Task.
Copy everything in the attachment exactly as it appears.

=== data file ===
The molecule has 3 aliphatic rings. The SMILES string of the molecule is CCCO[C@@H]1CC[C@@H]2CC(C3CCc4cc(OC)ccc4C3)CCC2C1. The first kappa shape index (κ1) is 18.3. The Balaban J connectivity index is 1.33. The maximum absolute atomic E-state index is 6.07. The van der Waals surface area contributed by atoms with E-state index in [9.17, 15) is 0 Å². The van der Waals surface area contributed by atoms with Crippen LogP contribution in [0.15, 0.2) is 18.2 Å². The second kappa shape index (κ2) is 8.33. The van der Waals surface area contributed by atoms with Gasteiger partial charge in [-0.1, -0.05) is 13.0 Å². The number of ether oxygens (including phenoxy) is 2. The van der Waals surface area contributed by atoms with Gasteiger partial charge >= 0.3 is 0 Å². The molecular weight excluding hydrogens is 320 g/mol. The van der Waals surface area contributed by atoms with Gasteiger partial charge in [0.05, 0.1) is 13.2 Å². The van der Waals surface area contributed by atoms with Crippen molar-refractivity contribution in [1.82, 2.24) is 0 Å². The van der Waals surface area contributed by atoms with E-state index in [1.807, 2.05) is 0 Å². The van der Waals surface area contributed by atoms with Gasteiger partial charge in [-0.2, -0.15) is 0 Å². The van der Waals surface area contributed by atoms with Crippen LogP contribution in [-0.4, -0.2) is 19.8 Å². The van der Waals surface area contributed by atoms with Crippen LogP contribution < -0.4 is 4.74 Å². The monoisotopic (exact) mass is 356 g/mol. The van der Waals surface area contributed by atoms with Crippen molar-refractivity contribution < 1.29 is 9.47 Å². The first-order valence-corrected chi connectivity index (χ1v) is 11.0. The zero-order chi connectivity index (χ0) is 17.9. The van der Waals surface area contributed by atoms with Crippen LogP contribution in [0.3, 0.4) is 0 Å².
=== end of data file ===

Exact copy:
The molecule has 3 aliphatic rings. The SMILES string of the molecule is CCCO[C@@H]1CC[C@@H]2CC(C3CCc4cc(OC)ccc4C3)CCC2C1. The first kappa shape index (κ1) is 18.3. The Balaban J connectivity index is 1.33. The maximum absolute atomic E-state index is 6.07. The van der Waals surface area contributed by atoms with E-state index in [9.17, 15) is 0 Å². The van der Waals surface area contributed by atoms with Crippen LogP contribution in [0.15, 0.2) is 18.2 Å². The second kappa shape index (κ2) is 8.33. The van der Waals surface area contributed by atoms with Gasteiger partial charge in [-0.1, -0.05) is 13.0 Å². The number of ether oxygens (including phenoxy) is 2. The van der Waals surface area contributed by atoms with Gasteiger partial charge >= 0.3 is 0 Å². The molecular weight excluding hydrogens is 320 g/mol. The van der Waals surface area contributed by atoms with Gasteiger partial charge in [0.05, 0.1) is 13.2 Å². The van der Waals surface area contributed by atoms with Crippen molar-refractivity contribution in [1.82, 2.24) is 0 Å². The van der Waals surface area contributed by atoms with E-state index in [1.807, 2.05) is 0 Å². The van der Waals surface area contributed by atoms with Gasteiger partial charge in [-0.2, -0.15) is 0 Å². The van der Waals surface area contributed by atoms with Crippen LogP contribution in [-0.4, -0.2) is 19.8 Å². The van der Waals surface area contributed by atoms with Crippen LogP contribution < -0.4 is 4.74 Å². The monoisotopic (exact) mass is 356 g/mol. The van der Waals surface area contributed by atoms with Crippen molar-refractivity contribution < 1.29 is 9.47 Å². The first-order valence-corrected chi connectivity index (χ1v) is 11.0. The zero-order chi connectivity index (χ0) is 17.9. The van der Waals surface area contributed by atoms with Crippen LogP contribution in [0.3, 0.4) is 0 Å².